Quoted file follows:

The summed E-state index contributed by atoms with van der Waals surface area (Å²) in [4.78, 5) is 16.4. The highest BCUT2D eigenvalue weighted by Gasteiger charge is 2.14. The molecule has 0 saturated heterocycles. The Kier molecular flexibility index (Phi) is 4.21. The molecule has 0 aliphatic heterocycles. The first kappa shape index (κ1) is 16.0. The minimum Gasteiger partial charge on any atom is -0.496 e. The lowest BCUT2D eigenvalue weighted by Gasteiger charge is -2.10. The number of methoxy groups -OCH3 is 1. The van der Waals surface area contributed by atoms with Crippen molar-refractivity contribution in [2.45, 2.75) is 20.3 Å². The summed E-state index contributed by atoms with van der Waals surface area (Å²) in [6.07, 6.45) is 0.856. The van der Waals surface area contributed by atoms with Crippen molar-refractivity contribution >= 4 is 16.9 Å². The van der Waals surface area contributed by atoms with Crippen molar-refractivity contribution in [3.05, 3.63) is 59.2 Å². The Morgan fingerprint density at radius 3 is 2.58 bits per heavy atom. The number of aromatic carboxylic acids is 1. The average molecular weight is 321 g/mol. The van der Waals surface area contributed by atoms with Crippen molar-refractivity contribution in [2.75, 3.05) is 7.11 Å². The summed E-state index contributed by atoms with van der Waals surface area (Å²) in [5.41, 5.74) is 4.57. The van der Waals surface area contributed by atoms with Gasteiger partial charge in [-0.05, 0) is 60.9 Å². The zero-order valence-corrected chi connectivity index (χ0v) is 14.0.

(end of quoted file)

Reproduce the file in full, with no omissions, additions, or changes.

The summed E-state index contributed by atoms with van der Waals surface area (Å²) in [4.78, 5) is 16.4. The highest BCUT2D eigenvalue weighted by Gasteiger charge is 2.14. The molecule has 0 saturated heterocycles. The Kier molecular flexibility index (Phi) is 4.21. The molecule has 0 aliphatic heterocycles. The first kappa shape index (κ1) is 16.0. The minimum Gasteiger partial charge on any atom is -0.496 e. The lowest BCUT2D eigenvalue weighted by Gasteiger charge is -2.10. The number of methoxy groups -OCH3 is 1. The van der Waals surface area contributed by atoms with Crippen molar-refractivity contribution in [2.45, 2.75) is 20.3 Å². The summed E-state index contributed by atoms with van der Waals surface area (Å²) in [6.07, 6.45) is 0.856. The van der Waals surface area contributed by atoms with Crippen molar-refractivity contribution >= 4 is 16.9 Å². The van der Waals surface area contributed by atoms with Crippen molar-refractivity contribution in [3.05, 3.63) is 59.2 Å². The Morgan fingerprint density at radius 3 is 2.58 bits per heavy atom. The number of aromatic carboxylic acids is 1. The average molecular weight is 321 g/mol. The van der Waals surface area contributed by atoms with Crippen molar-refractivity contribution in [2.75, 3.05) is 7.11 Å². The summed E-state index contributed by atoms with van der Waals surface area (Å²) in [5.41, 5.74) is 4.57. The van der Waals surface area contributed by atoms with Gasteiger partial charge in [-0.05, 0) is 60.9 Å². The zero-order valence-corrected chi connectivity index (χ0v) is 14.0.